Sesame (Sesamum indicum) is a flowering plant in the genus Sesamum, also called benne. Numerous wild relatives occur in Africa and a smaller number in India. Sesame seed is one of the oldest oilseed crops known, domesticated well over 3000 years ago. Sesamum has many other species, most being wild and native to sub-Saharan Africa. S. indicum, the cultivated type, originated in India and is tolerant to drought-like conditions, growing where other crops fail. Sesame has one of the highest oil contents of any seed. With a rich, nutty flavor, it is a common ingredient in cuisines across the world. Like other seeds and foods, it can trigger allergic reactions in some people.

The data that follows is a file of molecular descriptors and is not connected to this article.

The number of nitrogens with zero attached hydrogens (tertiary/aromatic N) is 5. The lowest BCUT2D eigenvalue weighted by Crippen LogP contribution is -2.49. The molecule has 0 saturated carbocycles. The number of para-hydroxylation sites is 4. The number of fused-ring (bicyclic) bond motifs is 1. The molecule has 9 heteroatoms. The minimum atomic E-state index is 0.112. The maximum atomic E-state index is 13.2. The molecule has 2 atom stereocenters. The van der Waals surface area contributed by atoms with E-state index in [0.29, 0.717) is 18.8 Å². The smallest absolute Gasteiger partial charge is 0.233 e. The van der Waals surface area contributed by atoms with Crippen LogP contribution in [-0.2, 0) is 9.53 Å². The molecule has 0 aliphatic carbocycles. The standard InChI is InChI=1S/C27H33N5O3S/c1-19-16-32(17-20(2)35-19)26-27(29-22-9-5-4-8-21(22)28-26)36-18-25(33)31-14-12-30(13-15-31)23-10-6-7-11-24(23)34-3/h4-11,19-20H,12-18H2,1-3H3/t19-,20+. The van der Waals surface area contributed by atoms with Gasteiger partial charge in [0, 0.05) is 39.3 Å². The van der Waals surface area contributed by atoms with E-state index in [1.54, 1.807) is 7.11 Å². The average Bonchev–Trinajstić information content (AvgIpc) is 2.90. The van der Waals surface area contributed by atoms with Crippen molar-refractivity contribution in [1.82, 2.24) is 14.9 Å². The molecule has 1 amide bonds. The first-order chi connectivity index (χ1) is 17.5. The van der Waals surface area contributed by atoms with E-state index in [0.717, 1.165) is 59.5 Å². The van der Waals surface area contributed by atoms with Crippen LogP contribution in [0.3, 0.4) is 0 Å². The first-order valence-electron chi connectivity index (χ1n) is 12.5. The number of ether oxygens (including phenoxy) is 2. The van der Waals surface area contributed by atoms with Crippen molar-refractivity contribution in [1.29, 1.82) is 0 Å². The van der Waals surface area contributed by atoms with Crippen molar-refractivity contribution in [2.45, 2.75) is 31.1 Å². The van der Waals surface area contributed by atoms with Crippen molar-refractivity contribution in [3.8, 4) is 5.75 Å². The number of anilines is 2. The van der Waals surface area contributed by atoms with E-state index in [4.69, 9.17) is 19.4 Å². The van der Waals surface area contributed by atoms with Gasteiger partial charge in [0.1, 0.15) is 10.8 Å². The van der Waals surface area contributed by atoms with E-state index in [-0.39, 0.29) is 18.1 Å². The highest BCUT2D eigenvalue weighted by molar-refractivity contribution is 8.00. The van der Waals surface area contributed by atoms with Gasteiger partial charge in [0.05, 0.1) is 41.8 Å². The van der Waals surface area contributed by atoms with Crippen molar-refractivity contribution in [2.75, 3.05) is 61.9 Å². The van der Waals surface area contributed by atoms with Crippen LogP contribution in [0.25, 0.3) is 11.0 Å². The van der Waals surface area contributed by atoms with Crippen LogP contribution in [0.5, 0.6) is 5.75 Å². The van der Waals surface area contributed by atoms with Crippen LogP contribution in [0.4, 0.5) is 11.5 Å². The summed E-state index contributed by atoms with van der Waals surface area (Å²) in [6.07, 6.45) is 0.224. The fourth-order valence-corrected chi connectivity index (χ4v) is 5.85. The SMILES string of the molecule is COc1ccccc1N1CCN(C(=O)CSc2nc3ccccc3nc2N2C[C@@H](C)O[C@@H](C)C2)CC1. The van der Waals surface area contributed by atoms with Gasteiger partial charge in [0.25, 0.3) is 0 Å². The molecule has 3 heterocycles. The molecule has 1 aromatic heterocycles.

Not only are sesame seeds an excellent source of copper and a very good source of manganese, but they are also a good source of calcium, magnesium, iron, phosphorus, vitamin B1, zinc, molybdenum, selenium, and dietary fiber. In addition to these important nutrients, sesame seeds contain two unique substances: sesamin and sesamolin. Both of these substances belong to a group of special beneficial fibers called lignans, and have been shown to have a cholesterol-lowering effect in humans, and to prevent high blood pressure and increase vitamin E supplies in animals. Sesamin has also been found to protect the liver from oxidative damage.